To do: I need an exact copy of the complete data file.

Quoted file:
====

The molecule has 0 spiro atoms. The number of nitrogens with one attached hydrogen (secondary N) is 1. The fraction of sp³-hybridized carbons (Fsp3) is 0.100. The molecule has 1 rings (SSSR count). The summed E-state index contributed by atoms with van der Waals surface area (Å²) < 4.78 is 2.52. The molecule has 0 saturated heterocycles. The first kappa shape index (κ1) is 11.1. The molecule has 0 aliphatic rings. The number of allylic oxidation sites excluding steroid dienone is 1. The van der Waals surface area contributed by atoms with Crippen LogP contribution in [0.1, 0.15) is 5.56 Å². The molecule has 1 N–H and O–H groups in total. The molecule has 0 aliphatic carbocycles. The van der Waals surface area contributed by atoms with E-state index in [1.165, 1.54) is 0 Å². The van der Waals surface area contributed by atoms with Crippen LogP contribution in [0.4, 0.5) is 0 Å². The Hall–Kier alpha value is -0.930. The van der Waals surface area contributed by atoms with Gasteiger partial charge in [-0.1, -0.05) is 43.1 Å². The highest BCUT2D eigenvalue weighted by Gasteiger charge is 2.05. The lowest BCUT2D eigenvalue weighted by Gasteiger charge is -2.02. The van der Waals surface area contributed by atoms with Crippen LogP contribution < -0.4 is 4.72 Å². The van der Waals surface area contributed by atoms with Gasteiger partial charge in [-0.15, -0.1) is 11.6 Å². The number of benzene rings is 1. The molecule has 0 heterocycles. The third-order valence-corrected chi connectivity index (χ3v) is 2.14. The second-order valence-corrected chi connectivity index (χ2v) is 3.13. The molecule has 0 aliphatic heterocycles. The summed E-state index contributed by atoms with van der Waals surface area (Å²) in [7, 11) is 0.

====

The molecule has 0 spiro atoms. The number of nitrogens with one attached hydrogen (secondary N) is 1. The fraction of sp³-hybridized carbons (Fsp3) is 0.100. The molecule has 1 rings (SSSR count). The summed E-state index contributed by atoms with van der Waals surface area (Å²) < 4.78 is 2.52. The molecule has 0 saturated heterocycles. The first kappa shape index (κ1) is 11.1. The molecule has 0 aliphatic rings. The number of allylic oxidation sites excluding steroid dienone is 1. The van der Waals surface area contributed by atoms with Crippen LogP contribution in [0.1, 0.15) is 5.56 Å². The molecule has 1 N–H and O–H groups in total. The molecule has 0 aliphatic carbocycles. The van der Waals surface area contributed by atoms with E-state index in [1.165, 1.54) is 0 Å². The van der Waals surface area contributed by atoms with Crippen LogP contribution in [0.4, 0.5) is 0 Å². The Hall–Kier alpha value is -0.930. The van der Waals surface area contributed by atoms with Gasteiger partial charge in [-0.1, -0.05) is 43.1 Å². The highest BCUT2D eigenvalue weighted by Gasteiger charge is 2.05. The lowest BCUT2D eigenvalue weighted by Gasteiger charge is -2.02. The van der Waals surface area contributed by atoms with Crippen LogP contribution < -0.4 is 4.72 Å². The van der Waals surface area contributed by atoms with Gasteiger partial charge in [-0.15, -0.1) is 11.6 Å². The number of benzene rings is 1. The molecule has 0 heterocycles. The third-order valence-corrected chi connectivity index (χ3v) is 2.14. The second-order valence-corrected chi connectivity index (χ2v) is 3.13. The molecule has 0 aliphatic heterocycles. The summed E-state index contributed by atoms with van der Waals surface area (Å²) in [7, 11) is 0.